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By Staff | Nov 2, 2012

Three weeks ago, the headline story in the Storm Lake Times concerned a land sale that generated a new record for Iowa of $14,500 per acre. That bested the previous mark of $12,400 that occurred one year earlier in Buena Vista County. That previous sale occurred as a result of an estate sale.

Last week, a sale in Sioux County shattered all previous records.

An 80 acre parcel of land near Boyden, Iowa, a small rural Iowa town, recorded a sale of $21,900 per acre. Reportedly, there were four different bidders even after prices hit $20,000 per acre.

Can these prices be maintained? Is Iowa farmland that good of an investment?

The argument for buying farmland has always been and always will be “they aren’t making any more of it.” While this is true, how do you pay for farmland that costs nearly $22,000 per acre?

When Iowa farmland began to increase in value, it was argued that the ethanol industry expansion would improve basis levels enough to pay for land going from an average of $3,000 per acre to $6,000 per acre. Basis levels did improve and farmland became more valuable.

Recently, the lack of confidence in the stock market has left many investors looking for a “safer” return on their investment. Record high corn and soybean prices has contributed to the demand for farmland.

With a good crop next year and using 97 million acres of corn planted, we could be looking at a record crop of 15.520 billion bushels. Demand has been hurt by the high prices and is projected at only 11.15 bb this year.

In other words, we are one crop year away from seeing sharply lower corn prices as our ending stocks are likely to swell.

If ending stocks do swell to over 2 bb, which appears likely, there is no way land values can hold over $12,000 per acre, let alone over $20,000 per acre.

At the apex of any investment bubble, there is always historic news that leaves someone on the wrong side of the investment. We may have seen this occur last week.


Corn closed the week $.23 3/4 lower. Last week, private exporters announced a sale of 270,000 metric tons of non-U.S. corn to Mexico.

In the weekly export sales report, corn sales shows 56 million bushels slated for 2012/13. This is below the 15.9 mb that is

needed to stay on pace with the USDA forecasts of 1.15 bb.

The lack of exportable corn demand looks to cap rallies while the downside should be limited with lack of supply due to the summer drought keeping the basis tight in most regions.

Strategy and outlook: Producers are now 80 percent of 2012/13 crop and producers own the December 740 strike puts on 25 percent of production.

Exit puts at market. Producers are also 40 percent sold of the 2013/14 crop.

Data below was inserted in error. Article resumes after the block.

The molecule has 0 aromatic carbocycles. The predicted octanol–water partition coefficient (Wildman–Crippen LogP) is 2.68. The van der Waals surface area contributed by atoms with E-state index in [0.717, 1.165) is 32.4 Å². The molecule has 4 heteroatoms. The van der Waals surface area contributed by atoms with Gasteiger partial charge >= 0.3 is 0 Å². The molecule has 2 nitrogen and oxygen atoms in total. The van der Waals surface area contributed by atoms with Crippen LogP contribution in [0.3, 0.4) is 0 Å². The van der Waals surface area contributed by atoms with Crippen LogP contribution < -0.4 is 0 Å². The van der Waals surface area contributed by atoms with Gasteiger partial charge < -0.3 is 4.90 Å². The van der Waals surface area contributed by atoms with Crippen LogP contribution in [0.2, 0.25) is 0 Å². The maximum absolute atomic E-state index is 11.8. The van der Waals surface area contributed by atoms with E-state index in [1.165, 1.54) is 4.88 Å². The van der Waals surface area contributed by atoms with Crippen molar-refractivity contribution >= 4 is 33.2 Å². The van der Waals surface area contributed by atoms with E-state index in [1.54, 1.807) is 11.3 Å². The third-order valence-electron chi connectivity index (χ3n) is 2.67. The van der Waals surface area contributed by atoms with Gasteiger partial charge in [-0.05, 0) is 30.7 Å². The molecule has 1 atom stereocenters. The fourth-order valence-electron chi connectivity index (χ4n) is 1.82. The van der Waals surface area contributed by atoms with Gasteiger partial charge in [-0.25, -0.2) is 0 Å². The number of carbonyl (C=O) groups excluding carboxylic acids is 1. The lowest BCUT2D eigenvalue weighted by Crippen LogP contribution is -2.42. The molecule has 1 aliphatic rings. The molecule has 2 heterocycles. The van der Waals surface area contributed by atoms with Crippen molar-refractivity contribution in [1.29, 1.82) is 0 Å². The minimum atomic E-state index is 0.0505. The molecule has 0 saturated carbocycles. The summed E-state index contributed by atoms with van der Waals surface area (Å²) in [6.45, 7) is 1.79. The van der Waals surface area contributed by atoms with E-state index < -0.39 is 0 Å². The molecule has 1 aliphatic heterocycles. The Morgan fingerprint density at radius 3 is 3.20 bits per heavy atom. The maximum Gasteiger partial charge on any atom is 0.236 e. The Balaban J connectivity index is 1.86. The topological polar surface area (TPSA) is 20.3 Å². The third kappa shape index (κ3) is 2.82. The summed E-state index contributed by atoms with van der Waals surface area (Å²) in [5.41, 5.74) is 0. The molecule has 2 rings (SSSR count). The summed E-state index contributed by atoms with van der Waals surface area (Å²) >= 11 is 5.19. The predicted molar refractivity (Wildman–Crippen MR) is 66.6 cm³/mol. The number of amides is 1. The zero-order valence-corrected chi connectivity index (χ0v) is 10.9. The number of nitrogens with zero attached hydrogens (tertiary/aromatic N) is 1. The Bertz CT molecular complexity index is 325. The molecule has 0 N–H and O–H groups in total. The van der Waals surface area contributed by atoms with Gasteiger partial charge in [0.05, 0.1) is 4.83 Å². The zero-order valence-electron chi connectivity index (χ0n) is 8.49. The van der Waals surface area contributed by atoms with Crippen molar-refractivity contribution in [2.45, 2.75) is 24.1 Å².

Soybeans closed the week $.27 higher from last week. Last week private exporters reported a sale of 225,000 mt of U.S. soybeans to an unknown destination.

In the weekly export sales report, soybean sales were 19.2 mb, this is above the 7.9 mb that is needed to stay on pace with the current USDA forecast of 1.265 bb. So far in the marketing year, the U.S. is 82 percent sold of the USDA projections.

Strategy and outlook: Producers are 80 percent sold of the 2012/13 production and producers own the November 1600 put options on 25 percent of the 2012/13 production. Exit put options. Producers are now 40 percent sold of 2013/14.


Live cattle ended the week $2.02 lower while feeder cattle ended $3.05 lower. Last week, cash trade developed in the South at $127, steady compared with a week ago. In Nebraska, trade developed at $197-$198, also steady when compared with last week.

The futures market finished with losses last week despite the steady cash trade as the futures had anticipated better cash business.

The latest COF report indicates supplies will remain tighter compared to a year ago

and placements were down sharply compared to expectations. This indicates there should be limited downside risk for December through April futures and producers should carry risk in the cash market for now.

Strategy and outlook: Producers currently have no hedges in place.


Lean hogs closed the week $.72 lower. The average Iowa-Minnesota hog weight for last week was estimated at 272.2 pounds versus 271.3 lbs the previous week and 272.3 lbs last year.

Hog futures are enjoying a modest recovery during the month of October.

Strategy and outlook: Producers have sold 50 percent of February at $85.85. Sell 50 percent of December at $84.75; and 50 percent of April at $91.50.

Brian Hoops is president and senior market analyst of Midwest Market Solutions Inc. Midwest Market Solutions is a full-service commodity brokerage and marketing advisory service, clearing through R.J. O’Brien. He can be contacted at 605-660-1155.

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